The Ravens secondary is supposed to be their weakest spot, but they are not as bad as fans and analyst’s think. Ed Reed is old but the Ravens have players who have showed they could play safety such as, Zibikowski. He filled in for Reed for the first six games and did a great job, but he is not the playmaker that Ed Reed is. Reed is one of the best playmakers in the NFL and he is contemplating retirement. I don’t think Reed will leave for a year or two but if he does the Ravens have a replacement. The Ravens corners are young; they will get better with years to come. Webb has shown improvement since coming into the league two years ago. Washington is a good corner with great speed. He needs to develop the other aspects of an elite cornerback. Foxworth is the oldest corner but he is the best the Ravens have. He missed all of the 2010-2011 season, but will play next year, if there is a season. The Ravens secondary could use an upgrade at corner, but it is not going to come out of the draft. They can get somebody in free agency, because there are very good corners in the market.
I think that Ozzie is going to end up trading our first round pick and get a second and something else. He will probably draft a wide receiver with good explosiveness and hands. In later rounds he may look into a corner, but he will look for a player that can take over when Lewis is gone. Ozzie is one of the best people in the league at scouting players for the draft. The Ravens usually have good drafts, and that should continue this year.
Posted on 12 January 2011 by Nestor Aparicio
It’s a big, emotional week of football in Baltimore and the reason it’s so significant is because of our civic desire to have another purple parade at the Inner Harbor and the sheer nausea we all feel in the pits of our bellies about the fact that at 8 p.m. on Saturday night this could be the worse loss of our lives all over again.
Just like all of our January losses to the likes of Indianapolis and Pittsburgh and Cleveland and New York.
Or, it can potentially extinguish the 40 years of domination from the city of Pittsburgh, but specifically the Steelers and their arrogant, obnoxious fan base here in the region.
This is an epic throwdown between two cities that don’t like each other but a rivalry that is so embarrassingly lopsided that it makes the Roadrunner look like a winner.
I’m up to my eyeballs in rattlesnakes throwing parties, organizing bus trips and running WNST.net – 12 hours of radio, the daily newspaper, text service plus all of our social media endeavors on Facebook and Twitter that truly is Baltimore’s best and most comprehensive sports coverage in the world. And for those of you who know me, you know what a massive time commitment it is being a washed up sports talk show host and new media entrepreneur of the station that no one listens to but the website and social media that everyone in Baltimore seems to visit and read.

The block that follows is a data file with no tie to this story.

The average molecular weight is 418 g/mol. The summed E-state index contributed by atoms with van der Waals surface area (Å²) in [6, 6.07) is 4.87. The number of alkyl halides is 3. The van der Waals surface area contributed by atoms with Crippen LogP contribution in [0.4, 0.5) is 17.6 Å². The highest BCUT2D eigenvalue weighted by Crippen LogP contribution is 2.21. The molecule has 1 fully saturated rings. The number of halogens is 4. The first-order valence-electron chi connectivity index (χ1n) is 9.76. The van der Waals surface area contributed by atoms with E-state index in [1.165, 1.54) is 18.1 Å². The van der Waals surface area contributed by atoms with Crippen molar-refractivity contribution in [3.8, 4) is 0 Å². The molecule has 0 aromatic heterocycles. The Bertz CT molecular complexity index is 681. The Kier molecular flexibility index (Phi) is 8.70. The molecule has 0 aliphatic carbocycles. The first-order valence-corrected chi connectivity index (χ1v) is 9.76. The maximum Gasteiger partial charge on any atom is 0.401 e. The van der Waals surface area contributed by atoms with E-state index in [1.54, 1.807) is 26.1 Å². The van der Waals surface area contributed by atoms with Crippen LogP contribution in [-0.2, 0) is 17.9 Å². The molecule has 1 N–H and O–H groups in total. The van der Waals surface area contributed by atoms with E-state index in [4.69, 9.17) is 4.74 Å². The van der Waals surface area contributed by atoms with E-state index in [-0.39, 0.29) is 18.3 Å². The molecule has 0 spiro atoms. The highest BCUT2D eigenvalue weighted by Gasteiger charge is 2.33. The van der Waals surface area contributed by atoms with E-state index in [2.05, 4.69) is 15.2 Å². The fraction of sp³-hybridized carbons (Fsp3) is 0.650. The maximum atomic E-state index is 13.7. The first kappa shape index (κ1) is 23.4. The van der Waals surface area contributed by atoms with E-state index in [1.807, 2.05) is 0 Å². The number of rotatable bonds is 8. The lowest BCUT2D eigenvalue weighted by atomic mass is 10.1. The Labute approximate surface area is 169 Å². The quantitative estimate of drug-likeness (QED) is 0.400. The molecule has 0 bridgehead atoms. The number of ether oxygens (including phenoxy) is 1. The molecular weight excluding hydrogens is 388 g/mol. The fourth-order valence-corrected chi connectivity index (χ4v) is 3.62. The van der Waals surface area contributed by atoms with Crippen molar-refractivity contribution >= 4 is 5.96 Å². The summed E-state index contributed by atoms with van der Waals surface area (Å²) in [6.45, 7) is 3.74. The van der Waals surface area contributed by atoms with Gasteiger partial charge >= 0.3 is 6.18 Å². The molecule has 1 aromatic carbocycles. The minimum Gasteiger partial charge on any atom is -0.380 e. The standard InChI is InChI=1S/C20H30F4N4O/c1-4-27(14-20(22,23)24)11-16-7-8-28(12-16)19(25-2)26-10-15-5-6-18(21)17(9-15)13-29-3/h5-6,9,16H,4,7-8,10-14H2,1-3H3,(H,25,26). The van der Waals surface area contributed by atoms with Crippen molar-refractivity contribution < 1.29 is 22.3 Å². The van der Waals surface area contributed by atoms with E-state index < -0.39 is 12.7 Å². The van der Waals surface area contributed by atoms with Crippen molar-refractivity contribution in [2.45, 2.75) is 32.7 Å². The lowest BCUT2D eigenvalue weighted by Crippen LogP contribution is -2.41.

This whole “Pittsburgh vs. Baltimore” thing takes on such a personal, vitriolic part of my inner soul that it’s almost best that I not focus on it too much and keep my head down and wait for the game at 4:30 p.m. on Saturday to release that part of my energy.
But some jackasses from the “out of town media club” (which encompasses the greater part of the whole local scene outside of WNST.net) have written, said and defended their typically insensitive and uneducated remarks just to remind us how out of touch and clueless they really are about what this community is about and WHY the Ravens are important in the first place.
Nothing in the local sports community divides like Baltimore vs. Pittsburgh. The Colts thing, while far from dormant, is now a distant second place. And the “I Hate Washington Club” is shrinking because the Redskins and Nationals are weak and irrelevant and the Capitals are the fastest growing brand in Baltimore and I have statistics to prove it.
And the out-of-town media geniuses all talk about expertise, ethics and journalism while all taking a chunk of your Orioles/MASN money to hush up criticism of an oozing, open sports cancer in Baltimore while waving purple pompoms in January like they really care about the Ravens and like they invented Festivus.